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‘Life is not an Enid Blyton novel’: Allies of Priti Patel rally round Home Secretary in bullying row

Allies of Priti Patel leapt to the Home Secretary‘s defence today in the wake of a critical bullying report – amid claims that she may be demoted in the new year.

Ms Patel, 48, apologised for her treatment of civil servants on Friday after an official investigation found she bullied staff, on occasion shouting and swearing at them.

Boris Johnson has so far defied his critics to rally Tory MPs around her, disagreeing with his standards adviser and ruling her behaviour did not break conduct rules for ministers.

But the Sunday Times today suggested she could be demoted in a New Year reshuffle and replaced by Kit Malthouse, the policing minister, who worked for Mr Johnson when he was mayor of London.  

The PM let the Home Secretary off with an apology after the investigation launched in March found she broke the ministerial code but also blasted ‘inflexible’ civil servants for obstructing her. 

And her allies defended her management style today, with one telling the Sunday Times: ‘People in real life do not carry on as if everything is like an Enid Blyton novel and sometimes things go wrong and people say things out of frustration that they would not say to their mother,’ 

Another lashed out at the ‘racism and misogyny’ she had suffered at the Home Office, claiming it was ‘the worst of her career’.

Ms Patel, 48, apologised for her treatment of civil servants on Friday after an official investigation found she bullied staff, on occasion shouting and swearing at them

Ms Patel, 48, apologised for her treatment of civil servants on Friday after an official investigation found she bullied staff, on occasion shouting and swearing at them

Boris Johnson has so far defied his critics to rally Tory MPs around her, disagreeing with his standards adviser and ruling her behaviour did not break conduct rules for ministers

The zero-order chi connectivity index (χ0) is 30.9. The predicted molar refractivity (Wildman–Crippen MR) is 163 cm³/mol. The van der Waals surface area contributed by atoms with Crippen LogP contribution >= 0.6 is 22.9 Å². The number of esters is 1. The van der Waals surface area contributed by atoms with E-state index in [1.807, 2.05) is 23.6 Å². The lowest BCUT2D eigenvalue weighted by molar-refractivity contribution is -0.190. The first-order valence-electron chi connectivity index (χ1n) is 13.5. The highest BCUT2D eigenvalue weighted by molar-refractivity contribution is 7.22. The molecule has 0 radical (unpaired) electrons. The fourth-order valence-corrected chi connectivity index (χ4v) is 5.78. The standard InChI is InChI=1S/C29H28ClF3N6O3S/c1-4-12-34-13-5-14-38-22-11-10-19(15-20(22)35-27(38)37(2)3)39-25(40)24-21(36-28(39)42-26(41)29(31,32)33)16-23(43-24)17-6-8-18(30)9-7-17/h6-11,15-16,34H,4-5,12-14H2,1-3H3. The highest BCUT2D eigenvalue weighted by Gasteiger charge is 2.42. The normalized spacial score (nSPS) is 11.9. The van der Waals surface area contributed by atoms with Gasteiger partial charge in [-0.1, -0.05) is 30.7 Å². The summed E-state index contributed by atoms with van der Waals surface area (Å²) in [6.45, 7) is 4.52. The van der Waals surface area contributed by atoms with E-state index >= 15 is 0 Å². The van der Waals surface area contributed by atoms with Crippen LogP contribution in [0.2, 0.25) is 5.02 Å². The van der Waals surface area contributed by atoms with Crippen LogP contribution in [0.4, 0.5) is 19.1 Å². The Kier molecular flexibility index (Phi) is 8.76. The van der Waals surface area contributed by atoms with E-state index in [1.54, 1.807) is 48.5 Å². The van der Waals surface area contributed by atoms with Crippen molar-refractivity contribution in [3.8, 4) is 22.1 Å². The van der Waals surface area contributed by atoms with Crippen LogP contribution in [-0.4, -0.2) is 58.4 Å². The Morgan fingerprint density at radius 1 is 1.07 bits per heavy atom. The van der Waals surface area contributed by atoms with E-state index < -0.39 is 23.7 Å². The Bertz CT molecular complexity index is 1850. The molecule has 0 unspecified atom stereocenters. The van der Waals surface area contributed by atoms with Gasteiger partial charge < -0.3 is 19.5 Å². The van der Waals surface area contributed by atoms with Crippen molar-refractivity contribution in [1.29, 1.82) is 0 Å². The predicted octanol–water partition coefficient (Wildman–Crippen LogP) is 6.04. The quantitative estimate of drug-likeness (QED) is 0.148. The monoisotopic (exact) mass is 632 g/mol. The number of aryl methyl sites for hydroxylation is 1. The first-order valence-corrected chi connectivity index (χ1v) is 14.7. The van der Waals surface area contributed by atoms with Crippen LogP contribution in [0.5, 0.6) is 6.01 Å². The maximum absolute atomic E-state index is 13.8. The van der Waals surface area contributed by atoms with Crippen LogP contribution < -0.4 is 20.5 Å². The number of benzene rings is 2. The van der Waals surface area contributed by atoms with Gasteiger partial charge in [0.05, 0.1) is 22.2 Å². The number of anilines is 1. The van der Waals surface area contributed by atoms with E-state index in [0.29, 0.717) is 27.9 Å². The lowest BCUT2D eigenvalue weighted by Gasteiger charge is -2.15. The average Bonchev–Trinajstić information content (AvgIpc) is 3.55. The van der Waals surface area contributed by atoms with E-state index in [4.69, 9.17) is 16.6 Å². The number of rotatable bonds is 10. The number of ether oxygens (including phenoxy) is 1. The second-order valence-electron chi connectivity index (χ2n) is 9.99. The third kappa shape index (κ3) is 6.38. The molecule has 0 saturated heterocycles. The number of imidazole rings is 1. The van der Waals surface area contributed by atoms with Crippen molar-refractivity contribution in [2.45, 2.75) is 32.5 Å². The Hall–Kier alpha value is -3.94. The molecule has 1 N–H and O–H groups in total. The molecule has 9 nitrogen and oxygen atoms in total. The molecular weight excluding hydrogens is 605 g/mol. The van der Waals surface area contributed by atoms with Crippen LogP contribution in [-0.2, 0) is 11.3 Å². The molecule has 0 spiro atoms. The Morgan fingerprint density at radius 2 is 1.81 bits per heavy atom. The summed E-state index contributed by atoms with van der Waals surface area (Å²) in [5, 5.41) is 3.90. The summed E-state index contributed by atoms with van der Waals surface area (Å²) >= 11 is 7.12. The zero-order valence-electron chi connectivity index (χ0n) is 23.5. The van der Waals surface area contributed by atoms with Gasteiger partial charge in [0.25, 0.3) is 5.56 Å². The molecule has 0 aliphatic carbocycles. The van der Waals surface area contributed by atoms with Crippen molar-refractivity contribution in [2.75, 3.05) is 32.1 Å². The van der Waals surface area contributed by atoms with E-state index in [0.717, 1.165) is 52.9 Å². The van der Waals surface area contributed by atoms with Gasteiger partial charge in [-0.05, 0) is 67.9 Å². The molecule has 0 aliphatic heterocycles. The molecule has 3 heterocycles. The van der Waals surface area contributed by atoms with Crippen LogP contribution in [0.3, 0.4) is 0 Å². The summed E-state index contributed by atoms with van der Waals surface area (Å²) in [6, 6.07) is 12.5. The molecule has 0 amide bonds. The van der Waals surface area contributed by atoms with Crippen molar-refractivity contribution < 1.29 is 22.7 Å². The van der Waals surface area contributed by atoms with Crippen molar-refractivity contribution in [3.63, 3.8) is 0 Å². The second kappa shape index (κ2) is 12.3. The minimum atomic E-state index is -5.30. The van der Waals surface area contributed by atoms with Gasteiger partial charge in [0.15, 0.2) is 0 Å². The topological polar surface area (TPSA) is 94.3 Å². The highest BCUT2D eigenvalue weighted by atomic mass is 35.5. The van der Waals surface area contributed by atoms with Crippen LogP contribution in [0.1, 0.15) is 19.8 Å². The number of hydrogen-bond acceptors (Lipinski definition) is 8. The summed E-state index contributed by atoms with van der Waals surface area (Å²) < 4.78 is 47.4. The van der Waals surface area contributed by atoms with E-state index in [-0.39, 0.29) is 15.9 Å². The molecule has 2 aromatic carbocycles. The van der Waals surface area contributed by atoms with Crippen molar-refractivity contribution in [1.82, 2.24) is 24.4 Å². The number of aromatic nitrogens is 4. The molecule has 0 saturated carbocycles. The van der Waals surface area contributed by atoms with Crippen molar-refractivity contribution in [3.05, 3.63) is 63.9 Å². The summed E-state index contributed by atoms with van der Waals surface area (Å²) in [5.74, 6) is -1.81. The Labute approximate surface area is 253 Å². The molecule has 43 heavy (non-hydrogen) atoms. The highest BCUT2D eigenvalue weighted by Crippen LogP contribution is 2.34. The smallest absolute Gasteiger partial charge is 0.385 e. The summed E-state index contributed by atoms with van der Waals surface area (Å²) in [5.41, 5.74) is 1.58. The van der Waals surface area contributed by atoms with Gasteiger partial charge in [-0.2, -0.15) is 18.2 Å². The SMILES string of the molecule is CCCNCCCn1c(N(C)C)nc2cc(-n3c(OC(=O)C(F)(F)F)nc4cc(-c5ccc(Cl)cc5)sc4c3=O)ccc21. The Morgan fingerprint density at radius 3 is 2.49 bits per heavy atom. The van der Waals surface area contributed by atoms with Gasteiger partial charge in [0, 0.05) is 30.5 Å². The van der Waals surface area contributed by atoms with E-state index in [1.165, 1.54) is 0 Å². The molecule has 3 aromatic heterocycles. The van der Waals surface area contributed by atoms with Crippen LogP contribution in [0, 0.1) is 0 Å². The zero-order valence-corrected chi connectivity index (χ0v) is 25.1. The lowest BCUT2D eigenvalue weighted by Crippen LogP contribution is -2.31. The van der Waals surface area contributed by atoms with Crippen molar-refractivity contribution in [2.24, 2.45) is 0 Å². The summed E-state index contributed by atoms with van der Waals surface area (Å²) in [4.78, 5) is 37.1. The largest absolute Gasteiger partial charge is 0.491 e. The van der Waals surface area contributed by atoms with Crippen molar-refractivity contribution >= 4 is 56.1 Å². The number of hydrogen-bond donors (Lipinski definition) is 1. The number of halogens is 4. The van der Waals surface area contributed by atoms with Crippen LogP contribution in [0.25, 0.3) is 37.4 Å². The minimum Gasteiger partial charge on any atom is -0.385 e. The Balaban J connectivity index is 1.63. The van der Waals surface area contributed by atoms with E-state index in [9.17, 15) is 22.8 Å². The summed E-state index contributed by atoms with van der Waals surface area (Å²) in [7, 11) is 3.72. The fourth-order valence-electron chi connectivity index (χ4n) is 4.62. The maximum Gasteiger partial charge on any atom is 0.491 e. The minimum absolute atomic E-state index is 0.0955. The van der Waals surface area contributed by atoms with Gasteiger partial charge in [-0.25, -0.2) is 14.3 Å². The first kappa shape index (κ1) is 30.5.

Boris Johnson has so far defied his critics to rally Tory MPs around her, disagreeing with his standards adviser and ruling her behaviour did not break conduct rules for ministers

But the Sunday Times today suggested she could be demoted in a New Year reshuffle and replaced by Kit Malthouse, the policing minister, who worked for Mr Johnson when he was mayor of London

But the Sunday Times today suggested she could be demoted in a New Year reshuffle and replaced by Kit Malthouse, the policing minister, who worked for Mr Johnson when he was mayor of London

Meanwhile Ms Patel appears to be taking revenge over madarins at the department with a sweeping reform of the department.

Officials will be forced to work weekends and a new system of performance reviews will be brought in under an agreement made with permanent secretary Matthew Rycroft, the Sunday Telegraph said. 

Mr Johnson last week override calls to sack Mr Patel, urging Tory MPs in a Whatsapp message it was ‘time to form a square around the prittster’.

 The decision to keep her in her post – taken during the UK’s anti-bullying week – sparked a furious new row in Westminster at a time when Mr Johnson is attempting to rest his government after the departure of top aide Dominic Cummings last week. 

Sir Alex said Ms Patel’s frustrations had seen her shout and swear in some instances. In his published advice, he said: ‘She is action-orientated and can be direct.

‘The Home Secretary has also become – justifiably in many instances – frustrated by the Home Office leadership’s lack of responsiveness and the lack of support she felt in DfID (the now defunct Department for International Development) three years ago.

‘The evidence is that this has manifested itself in forceful expression, including some occasions of shouting and swearing.

‘This may not be done intentionally to cause upset, but that has been the effect on some individuals.’ 

Sir Alex added: ‘My advice is that the Home Secretary has not consistently met the high standards required by the Ministerial Code of treating her civil servants with consideration and respect.

‘Her approach on occasions has amounted to behaviour that can be described as bullying in terms of the impact felt by individuals.

‘To that extent her behaviour has been in breach of the Ministerial Code, even if unintentionally.’

Normally ministers are expected to resign if they breach the code but the Prime Minister makes the final decision and deemed it not a resigning matter.

Ms Patel spoke to broadcasters on Friday night, saying: ‘I’m sorry that my behaviour has upset people and I’ve never intentionally set out to upset anyone.

‘I work with thousands of brilliant civil servants every single day and we work together day in day out to deliver on the agenda of this Government and I’m absolutely sorry for anyone that I have upset.’

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